Here is A Cool Technique For Painting A Realistic Mural on your wall! You project an image of a stencil on the wall and trace it out with paint. For this method, you’ll need Photoshop, a laptop, 3 or 4 colors of paint, some paint brushes, and a projector. Oh yeah, and patience, a whole lotta patience 🙂
Ever since we moved into our house, Kieran has been itching to paint a mural on the wall. He finished playing Firewatch on his computer and was impressed with the artwork within the game. Kieran wanted to paint a mountain landscape that paid homage to Firewatch but was less cartoony and featured our very own Mt. Hood.
Here’s A Cool Technique For Painting A Realistic Mural on any wall in your house! You project an image of a stencil on your wall and trace it out with paint.
Make a Stencil Using Photoshop
To make the stencil, Kieran scoured the internet for an image of Mt. Hood. Kieran settled on a picture of Mt. Hood towering in the distance over Pine Hollow Lakeside Campground. We would love to give the original creator of this image credit, but we couldn’t find the source. 🙁
Next, Kieran uploaded the image of Mt. Hood to Photoshop. He separated the mountain image into 4 gradient shades of the color gray. Each color had its own layer.
Kieran did this step because he was going to project each layer of the image, on the wall, like a stencil going from lightest to darkest. Each layer was projected on the wall in the colors white, grey, and black. He only needed to paint the ‘white’ area of the projection. The ‘grey’ area let him know which areas of the image he could paint over because it would be covered up by a darker color in a later step.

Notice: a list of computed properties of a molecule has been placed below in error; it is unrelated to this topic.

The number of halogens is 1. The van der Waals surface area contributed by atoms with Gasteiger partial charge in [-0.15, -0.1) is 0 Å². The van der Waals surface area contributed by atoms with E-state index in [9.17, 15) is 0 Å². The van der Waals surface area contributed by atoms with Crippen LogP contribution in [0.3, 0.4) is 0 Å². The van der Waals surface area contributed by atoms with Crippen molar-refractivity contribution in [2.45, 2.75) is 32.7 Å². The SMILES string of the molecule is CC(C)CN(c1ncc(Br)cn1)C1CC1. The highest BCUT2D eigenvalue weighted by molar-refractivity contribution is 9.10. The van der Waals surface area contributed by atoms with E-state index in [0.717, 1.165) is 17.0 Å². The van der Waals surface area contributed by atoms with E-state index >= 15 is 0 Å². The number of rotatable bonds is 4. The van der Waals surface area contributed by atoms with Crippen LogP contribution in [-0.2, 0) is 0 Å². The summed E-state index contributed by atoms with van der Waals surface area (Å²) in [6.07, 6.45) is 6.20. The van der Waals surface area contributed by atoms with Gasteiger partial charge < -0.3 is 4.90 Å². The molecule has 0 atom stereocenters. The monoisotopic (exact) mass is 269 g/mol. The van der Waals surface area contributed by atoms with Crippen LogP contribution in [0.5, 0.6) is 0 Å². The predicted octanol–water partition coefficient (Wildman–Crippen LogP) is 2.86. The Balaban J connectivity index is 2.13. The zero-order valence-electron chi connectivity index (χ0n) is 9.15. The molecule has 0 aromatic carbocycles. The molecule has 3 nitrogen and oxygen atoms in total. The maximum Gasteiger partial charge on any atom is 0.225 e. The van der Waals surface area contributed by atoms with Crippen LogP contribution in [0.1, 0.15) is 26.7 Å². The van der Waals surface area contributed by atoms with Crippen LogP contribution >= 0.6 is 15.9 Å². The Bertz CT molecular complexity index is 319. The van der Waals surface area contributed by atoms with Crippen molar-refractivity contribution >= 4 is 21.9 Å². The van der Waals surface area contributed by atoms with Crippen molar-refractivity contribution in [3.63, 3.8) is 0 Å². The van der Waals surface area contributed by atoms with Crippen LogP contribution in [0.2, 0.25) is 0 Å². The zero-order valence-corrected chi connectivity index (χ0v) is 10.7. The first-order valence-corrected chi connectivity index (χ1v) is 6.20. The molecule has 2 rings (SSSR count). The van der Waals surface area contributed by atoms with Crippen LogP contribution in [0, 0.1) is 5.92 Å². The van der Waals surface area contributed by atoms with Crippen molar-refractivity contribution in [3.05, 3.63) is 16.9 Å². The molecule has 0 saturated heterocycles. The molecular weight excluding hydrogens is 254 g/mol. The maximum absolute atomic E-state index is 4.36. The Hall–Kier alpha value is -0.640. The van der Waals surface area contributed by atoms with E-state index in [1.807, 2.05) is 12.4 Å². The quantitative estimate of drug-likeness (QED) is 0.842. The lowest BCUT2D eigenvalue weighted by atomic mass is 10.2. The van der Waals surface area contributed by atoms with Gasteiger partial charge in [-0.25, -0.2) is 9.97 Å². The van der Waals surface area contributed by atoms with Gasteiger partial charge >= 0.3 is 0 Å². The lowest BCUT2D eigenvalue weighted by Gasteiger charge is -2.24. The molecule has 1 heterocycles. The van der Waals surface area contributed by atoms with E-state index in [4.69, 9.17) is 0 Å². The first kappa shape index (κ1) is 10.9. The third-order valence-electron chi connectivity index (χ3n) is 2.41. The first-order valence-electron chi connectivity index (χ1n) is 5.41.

Next, he uploaded a photo of our living room wall. He then layered the grayscale image of the mountain on top of the plain wall. The Photoshop mock-up, pictured below, provided a good visual to ensure we liked how the mural would look.
Color- we used 4 gradient shades of the color gray
The mural consists of 4 gray colors ranging from light to dark. The light gray paint that already existed on the wall was Planetary Silver. Planetary Silver would be the lightest color of the mural. Kieran went to Home Depot and purchased 3 additional shades of gray in sample sizes. Turns out the sample size of Carbon, the darkest color, wasn’t enough. Kieran returned to the Home Deeps to purchase another sample.
Here are the paint colors in order of light to darkest:
Planetary Silver (the existing living room color)
Project The Image And Paint The Mural
Using a projector and a laptop, Kieran projected the stencil layers on the wall. He had to distort the image so it lined up perfectly with the wall edges.
Since Planetary Silver was already painted on the wall, Kieran started the project with the 2nd lightest layer, Cosmic quest (shown below). Kieran carefully painted the white areas of the mountain.
After the first layer was painted on the wall, he followed the same steps for the second. However, it became difficult for him to distinguish between what was grey or white by paint or from the projection. He added color to the layers so he could paint in the blue, and not worry about covering the pink.
I’m extremely proud of Kieran for what he accomplished. We both love how the mountain mural turned out. It’s almost unbelievable how realistic the mountain looks at night. We often catch ourselves gazing at the wall wishing we were exploring Mt. Hood right then and there. We look forward to viewing Mt. Hood from our home for years to come!
Alright, folks, that’s a wrap on A Cool Technique For Painting A Realistic Mural on your wall. I really wish we would have filmed this project but we didn’t. If you have any questions about the process, don’t hesitate to contact me!
Thanks for stopping by,
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